PORTER RANCH (CBSLA.com) – A plan is in the works to try to stop the Porter Ranch methane leak, one of the biggest environment disasters in ever recorded in California.

Southern California Gas Co., which owns the well that has been leaking gas since last October, announced Friday that it is building a system that will burn off some of the methane in a special incinerator.

Matt Pakucko runs Save Porter Ranch and lives near the leaking well. “It could blow at any second. Now, they’re going to light a huge fire there. What’s wrong with this picture?”

SoCal Gas insists there is no risk to public safety, saying the gas will be funneled away from the well and burned in an enclosed chamber. However, the company admits that workers will face some risk. Thus, they will not be allowed to carry mobile phones because of the threat of ignition.

“The only way that this can go down, if there’s air-dropping helicopters and planes circling Porter Ranch loaded and ready with a reservoir nearby ready and a line of fire trucks on every road and in every neighborhood in Porter Ranch permanently installed until that thing is resolved,” Pakucko insisted.

The Porter Ranch residents CBS2/KCAL9’S Jennifer Kastner talked to had mixed opinions.

“Burning off the excess methane, that doesn’t sound like an unreasonable solution to what’s going on,” Joel Johnson said.

“There’s a lot of mountain area up there with a lot of brown grass around. And things can burn completely, and it’s just awful,” Rodney Rodgers said.

“I wish that they would shut down the place. I think that would be the best solution,” Lena Garmanian said.

Also on Friday, actor/environmentalist Leonardo DiCaprio took to social media to put pressure on SoCal Gas to stop the leak.

On Wednesday, Gov. Jerry Brown declared a state of emergency in Porter Ranch. Famed environmental activist Erin Brockovich said it was a step in the right direction.

SoCal Gas is \waiting for the abatement plan to be approved by the South Coast Air Quality Management District, which will meet Saturday at Granada Hills Charter High School. The hearing could take several days.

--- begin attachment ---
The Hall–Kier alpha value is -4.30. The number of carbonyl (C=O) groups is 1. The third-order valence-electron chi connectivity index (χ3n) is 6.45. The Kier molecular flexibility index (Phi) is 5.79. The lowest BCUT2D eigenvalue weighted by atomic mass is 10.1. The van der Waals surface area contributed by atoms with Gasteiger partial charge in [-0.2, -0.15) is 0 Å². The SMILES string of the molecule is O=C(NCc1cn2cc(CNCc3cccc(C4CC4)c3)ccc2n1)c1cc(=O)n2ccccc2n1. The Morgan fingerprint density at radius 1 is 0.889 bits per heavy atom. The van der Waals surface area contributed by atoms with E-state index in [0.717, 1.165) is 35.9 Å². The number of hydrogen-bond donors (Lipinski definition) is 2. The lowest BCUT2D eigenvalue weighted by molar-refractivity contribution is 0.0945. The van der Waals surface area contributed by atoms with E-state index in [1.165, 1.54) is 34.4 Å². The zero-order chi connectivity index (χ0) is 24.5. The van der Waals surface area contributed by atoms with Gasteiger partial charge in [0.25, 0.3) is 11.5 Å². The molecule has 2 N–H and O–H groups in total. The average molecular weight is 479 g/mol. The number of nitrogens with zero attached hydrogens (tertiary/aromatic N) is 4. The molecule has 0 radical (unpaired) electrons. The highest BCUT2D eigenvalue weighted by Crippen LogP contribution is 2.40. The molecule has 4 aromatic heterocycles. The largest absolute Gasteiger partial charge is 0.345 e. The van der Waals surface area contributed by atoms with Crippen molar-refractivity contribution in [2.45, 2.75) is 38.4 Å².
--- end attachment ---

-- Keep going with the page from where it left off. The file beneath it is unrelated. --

According to Kristine Lloyd, a project manager with the gas company, the utility plans to install a system that will capture a portion of the leaking gas, carry it a safe distance from the facility, remove fluids from the gas “and then either incinerate it or filter the odorant out of it.”

“The captured odorized natural gas will be combusted by thermal oxidizers that will safely burn the gas in an enclosed, ceramic-insulated chamber.” Lloyd said the system is being designed to be installed in two phases and could ultimately incinerate up to 20 million standard cubic feet per day.

The proposed abatement order would also require SoCal Gas to monitor the well with an infrared camera and fund an independent health study on the impacts of exposure to the leaking gas.

Rep. Brad Sherman, D-Sherman Oaks, said he met with SoCal Gas on Friday, pushing them to actively extract gas from the well as fast as possible. “Withdrawing the gas will reduce pressure, thus slowing the leak,” Sherman said. “It will facilitate stopping the leak as efforts to date have been thwarted by the intense pressure of gas coming up from underground storage. And maximizing withdrawal may drain the facility or at least reduce pressure to the point where gas stops leaking.”

AQMD spokesman Sam Atwood said exactly when the abatement process will begin depends on the processing of permits.

SoCal Gas is in the process of digging relief wells expected to allow the company to cap the leak. That process is not expected to be completed until February or March.

Thousands of residents have been relocated from the Porter Ranch area after complaining of health problems from the leak, and thousands more have requested relocation.

According to the Porter Ranch Neighborhood Council, Brown’s office has agreed to take part in a community meeting that will be held Jan. 15 at Shepherd of the Hills Church in Porter Ranch.

The Gas Co. is a subsidiary of San Diego’s Sempra Energy, which has seen its stock price fall more than 15 percent since the leak was discovered in October.

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